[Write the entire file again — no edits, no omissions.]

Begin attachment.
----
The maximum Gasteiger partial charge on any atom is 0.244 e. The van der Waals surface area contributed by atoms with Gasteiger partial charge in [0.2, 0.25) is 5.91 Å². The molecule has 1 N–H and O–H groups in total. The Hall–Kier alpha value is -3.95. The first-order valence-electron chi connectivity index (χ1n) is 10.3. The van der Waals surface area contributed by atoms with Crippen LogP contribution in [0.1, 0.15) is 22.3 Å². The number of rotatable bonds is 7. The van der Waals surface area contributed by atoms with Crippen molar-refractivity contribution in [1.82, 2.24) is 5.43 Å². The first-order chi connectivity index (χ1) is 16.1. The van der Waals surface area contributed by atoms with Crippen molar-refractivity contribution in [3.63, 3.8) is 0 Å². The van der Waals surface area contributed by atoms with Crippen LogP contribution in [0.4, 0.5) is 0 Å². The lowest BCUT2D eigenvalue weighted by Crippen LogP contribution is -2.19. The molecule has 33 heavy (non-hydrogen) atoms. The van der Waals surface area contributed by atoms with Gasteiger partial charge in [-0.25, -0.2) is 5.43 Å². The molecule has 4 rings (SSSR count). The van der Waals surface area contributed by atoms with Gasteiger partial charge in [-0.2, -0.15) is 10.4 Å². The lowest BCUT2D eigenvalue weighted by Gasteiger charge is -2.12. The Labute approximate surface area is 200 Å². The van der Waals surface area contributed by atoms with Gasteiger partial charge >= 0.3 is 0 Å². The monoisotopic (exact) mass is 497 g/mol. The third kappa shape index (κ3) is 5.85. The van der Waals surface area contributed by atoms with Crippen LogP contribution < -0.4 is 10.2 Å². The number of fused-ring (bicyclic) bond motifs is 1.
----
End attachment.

The maximum Gasteiger partial charge on any atom is 0.244 e. The van der Waals surface area contributed by atoms with Gasteiger partial charge in [0.2, 0.25) is 5.91 Å². The molecule has 1 N–H and O–H groups in total. The Hall–Kier alpha value is -3.95. The first-order valence-electron chi connectivity index (χ1n) is 10.3. The van der Waals surface area contributed by atoms with Crippen LogP contribution in [0.1, 0.15) is 22.3 Å². The number of rotatable bonds is 7. The van der Waals surface area contributed by atoms with Crippen molar-refractivity contribution in [1.82, 2.24) is 5.43 Å². The first-order chi connectivity index (χ1) is 16.1. The van der Waals surface area contributed by atoms with Crippen molar-refractivity contribution in [3.63, 3.8) is 0 Å². The van der Waals surface area contributed by atoms with Crippen LogP contribution in [0.4, 0.5) is 0 Å². The lowest BCUT2D eigenvalue weighted by Crippen LogP contribution is -2.19. The molecule has 33 heavy (non-hydrogen) atoms. The van der Waals surface area contributed by atoms with Gasteiger partial charge in [-0.25, -0.2) is 5.43 Å². The molecule has 4 rings (SSSR count). The van der Waals surface area contributed by atoms with Gasteiger partial charge in [-0.2, -0.15) is 10.4 Å². The lowest BCUT2D eigenvalue weighted by Gasteiger charge is -2.12. The Labute approximate surface area is 200 Å². The van der Waals surface area contributed by atoms with Gasteiger partial charge >= 0.3 is 0 Å². The monoisotopic (exact) mass is 497 g/mol. The third kappa shape index (κ3) is 5.85. The van der Waals surface area contributed by atoms with Crippen LogP contribution < -0.4 is 10.2 Å². The number of fused-ring (bicyclic) bond motifs is 1.